As we head into the second half of 2020, we are starting to see the makings of a housing market recovery. There was a steep dive down in closed sales in April and May, but a quick snap back in June. This trajectory illustrates a “V” shaped change from the beginning of the COVID-19 health crisis until now.
Nationally, sales are down year-to-date but they were up 21% from May to June, the largest month-over-month increase ever recorded by the National Association of Realtors. According to Matthew Gardner, Windermere’s Chief Economist and sought after expert across the nation, he sees our position as a “glass half full” reality. He just released his updated 2020 housing market forecast and believes that sales will be down year-over-year, but that prices will be up!
He believes that the strongest influence on the reduction in sales is the lack of inventory, not lack of demand. In fact, inventory levels are the lowest they have been in two decades. Currently, national prices are up 3.5% year-over-year and he anticipates that prices will end the year up 4.3%. Currently in King County, prices are up 2% year-over-year and in Snohomish County 4% year-over-year.
Eight out of the last nine weeks of pending sales in King and Snohomish counties have outperformed the pending sales for the same weeks in 2019. Historically low interest rates are driving demand, as well as many people making big lifestyle moves due to remote working, the Millennials expanding their families, and Baby Boomers retiring.
He does not anticipate a huge flood of foreclosures despite some of the noise out there. He believes the mortgage forbearance programs are providing great relief for those out of work and that this will enable those in need to hold on to their homes until their jobs return. The sizable equity position many homeowners are in across the country is also ensuring that fewer homes will be foreclosed upon.
Housing is performing very well despite the health crisis and it will be a key leading factor for the recovery of the economy overall. Unlike the 2008 Great Recession, housing is the cornerstone of economic fortitude right now. If you would like additional information or if you’re curious how the market relates to your lifestyle and bottom line, please reach out. It is my goal to help keep my clients informed and empower strong decisions.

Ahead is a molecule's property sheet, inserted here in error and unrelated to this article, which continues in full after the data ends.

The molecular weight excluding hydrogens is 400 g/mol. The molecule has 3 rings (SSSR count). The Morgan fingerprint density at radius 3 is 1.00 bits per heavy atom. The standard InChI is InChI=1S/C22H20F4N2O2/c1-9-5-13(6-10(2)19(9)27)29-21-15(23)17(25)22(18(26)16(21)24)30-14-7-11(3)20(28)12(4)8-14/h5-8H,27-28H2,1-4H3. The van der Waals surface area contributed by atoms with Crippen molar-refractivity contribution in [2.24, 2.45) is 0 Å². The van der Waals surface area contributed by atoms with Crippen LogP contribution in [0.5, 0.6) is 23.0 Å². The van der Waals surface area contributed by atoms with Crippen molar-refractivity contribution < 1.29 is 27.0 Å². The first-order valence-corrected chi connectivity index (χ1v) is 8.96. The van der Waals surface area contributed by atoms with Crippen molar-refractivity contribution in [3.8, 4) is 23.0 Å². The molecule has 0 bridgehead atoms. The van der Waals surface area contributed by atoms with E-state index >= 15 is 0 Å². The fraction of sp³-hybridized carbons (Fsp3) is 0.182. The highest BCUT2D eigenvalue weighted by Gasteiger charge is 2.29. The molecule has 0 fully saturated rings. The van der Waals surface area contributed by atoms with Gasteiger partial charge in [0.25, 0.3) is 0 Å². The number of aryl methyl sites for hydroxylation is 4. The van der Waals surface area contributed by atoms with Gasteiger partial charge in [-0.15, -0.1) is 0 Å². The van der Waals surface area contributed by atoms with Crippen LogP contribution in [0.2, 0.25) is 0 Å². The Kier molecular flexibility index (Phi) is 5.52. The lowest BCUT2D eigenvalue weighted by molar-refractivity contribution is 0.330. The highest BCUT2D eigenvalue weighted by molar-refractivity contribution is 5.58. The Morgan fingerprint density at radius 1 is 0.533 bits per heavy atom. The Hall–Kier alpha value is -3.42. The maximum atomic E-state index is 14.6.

On July 18th our office managed to pull off our annual paper shredding event. We were able to follow the proper protocols and made it a no-contact event. Guests stayed in their cars and we unloaded their trunks and sent them safely on their way. It was a relief to be able to provide this service, as it has been a long-time tradition that provides a meaningful service.
Even better is we equally billed the event this year as a food drive. The results were heartwarming, outstanding, and successful. The generosity of our guests was overwhelming and impressive! Mike from Concern For Neighbors Food Bank was thrilled when he walked in and saw all the food piled up. He mentioned that actual food donations are very low this year due to the pandemic and that this would help greatly over the coming weeks. In addition to the 2,123 lbs of food we also collected $4,122 dollars! Mike and his team will use those funds to purchase food to provide to the community in need over the next several weeks.
If you’d like to donate, please visit their website (above) to see their COVID-19 schedule and how you can help.
The Washington State economy added 104,600 new jobs over the past 12 months. This impressive growth rate of 3.1% is well above the national rate of 1.4%. Interestingly, the slowdown we saw through most of the second half of the year reversed in the fall, and we actually saw more robust employment growth.
Growth continues to be broad-based, with expansion in all major job sectors other than aerospace due to a slowdown at Boeing.